January 31, 1961.
Forquer Wolfe and Herbert Burstein, New York City, for appellant.
Snell Wilmer, Phoenix, Ariz., for appellee.
Before HAMLEY, MERRILL and KOELSCH, Circuit Judges.
This is an appeal from a judgment of the district court dismissing appellants' complaint.
The pleading in question alleged five separate causes of action based on fraud which the defendant-appellee attacked with:
(a) Motions to dismiss for failure "to state a claim against defendant upon which relief can be granted";
(b) Motions to dismiss the first, second, and third causes of action for failure to join indispensable parties;
(c) A motion "to dismiss said Fifth Cause of Action upon the ground that the same is repetitious, prolix, redundant and variously commingles unrelated facts which cannot be properly attacked by motions to strike or motions to dismiss";
(d) Motions to strike designated allegations from each cause of action;
(e) Motions for a more definite statement in all but the fourth cause of action.
The order of the district court is recorded in the following minute entry:
"It Is Ordered that Defendant's Motion to Dismiss each cause of action is granted, and that plaintiffs are allowed 30 days in which to amend the complaint.
"It Is Ordered that Defendant's Motions to Strike and for More Definite Statement be removed from the calendar."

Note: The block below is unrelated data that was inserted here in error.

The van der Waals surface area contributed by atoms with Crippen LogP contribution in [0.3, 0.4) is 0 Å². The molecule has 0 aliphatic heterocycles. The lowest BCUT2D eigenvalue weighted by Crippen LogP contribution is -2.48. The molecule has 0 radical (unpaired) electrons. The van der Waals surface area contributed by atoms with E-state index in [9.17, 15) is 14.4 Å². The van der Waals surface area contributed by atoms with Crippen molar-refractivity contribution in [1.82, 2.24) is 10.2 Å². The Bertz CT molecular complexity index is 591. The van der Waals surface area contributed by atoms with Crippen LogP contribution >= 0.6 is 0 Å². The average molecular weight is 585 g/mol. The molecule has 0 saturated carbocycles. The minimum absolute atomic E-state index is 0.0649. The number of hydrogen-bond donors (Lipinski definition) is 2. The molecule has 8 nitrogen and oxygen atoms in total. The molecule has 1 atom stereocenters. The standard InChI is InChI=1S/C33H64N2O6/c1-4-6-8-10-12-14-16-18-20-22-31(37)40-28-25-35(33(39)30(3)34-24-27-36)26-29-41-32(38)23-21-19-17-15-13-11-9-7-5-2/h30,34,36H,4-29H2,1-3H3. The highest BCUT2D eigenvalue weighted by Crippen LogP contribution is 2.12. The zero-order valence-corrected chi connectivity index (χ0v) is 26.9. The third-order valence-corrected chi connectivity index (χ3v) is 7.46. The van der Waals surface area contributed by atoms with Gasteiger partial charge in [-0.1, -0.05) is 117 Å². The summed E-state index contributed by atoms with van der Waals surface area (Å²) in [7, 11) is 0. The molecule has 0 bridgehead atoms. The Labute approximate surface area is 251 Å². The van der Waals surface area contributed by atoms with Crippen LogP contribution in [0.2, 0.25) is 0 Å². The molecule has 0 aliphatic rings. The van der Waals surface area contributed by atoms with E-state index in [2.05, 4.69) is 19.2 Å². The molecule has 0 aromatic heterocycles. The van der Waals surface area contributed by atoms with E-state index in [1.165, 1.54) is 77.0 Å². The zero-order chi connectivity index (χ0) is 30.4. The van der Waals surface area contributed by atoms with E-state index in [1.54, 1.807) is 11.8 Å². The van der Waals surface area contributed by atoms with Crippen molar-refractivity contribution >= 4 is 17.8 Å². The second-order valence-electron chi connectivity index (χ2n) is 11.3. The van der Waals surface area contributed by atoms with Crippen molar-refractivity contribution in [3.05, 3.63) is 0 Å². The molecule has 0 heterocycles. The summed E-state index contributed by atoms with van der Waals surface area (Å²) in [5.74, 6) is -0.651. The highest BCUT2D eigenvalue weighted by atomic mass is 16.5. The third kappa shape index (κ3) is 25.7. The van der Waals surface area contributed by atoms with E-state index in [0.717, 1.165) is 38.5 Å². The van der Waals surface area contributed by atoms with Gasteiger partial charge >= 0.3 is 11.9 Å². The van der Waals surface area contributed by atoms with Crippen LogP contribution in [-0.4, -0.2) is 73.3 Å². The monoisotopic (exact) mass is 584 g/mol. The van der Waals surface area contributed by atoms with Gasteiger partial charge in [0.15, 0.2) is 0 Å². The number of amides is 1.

The appellants elected not to amend, but rather to stand on their complaint.
The particular ground or grounds relied upon by the lower court are not expressed in the minute order. For all the record reveals, the appellant was left completely uninformed until the judgment of dismissal, filed more than a month later, which stated that the complaint failed to comply with the requirements of Rule 8 of the Federal Rules of Civil Procedure, 28 U.S.C.A. It was at this point, after appellants had made their election, that we know they were apprised of the fact that this rule was the basis for dismissal.
It may be that during the oral argument the court advised appellant why it was dismissing the complaint. But the transcript of the hearing on the motions is not before us and it cannot be assumed that the appellants were made aware of the reason for the district court's ruling.
Rule 8(a)(2) requires that a pleading contain "a short and plain statement of the claim showing that the pleader is entitled to relief." Rule 8(e)(1) requires that "each averment * * * shall be simple, concise, and direct."
It was conceded by the appellee in oral argument, and it appears to us, that at least one claim was stated in the complaint. However, he argues that the dismissal was rendered because the claims as stated were neither short nor plain; and that the averments were not simple, concise, and direct.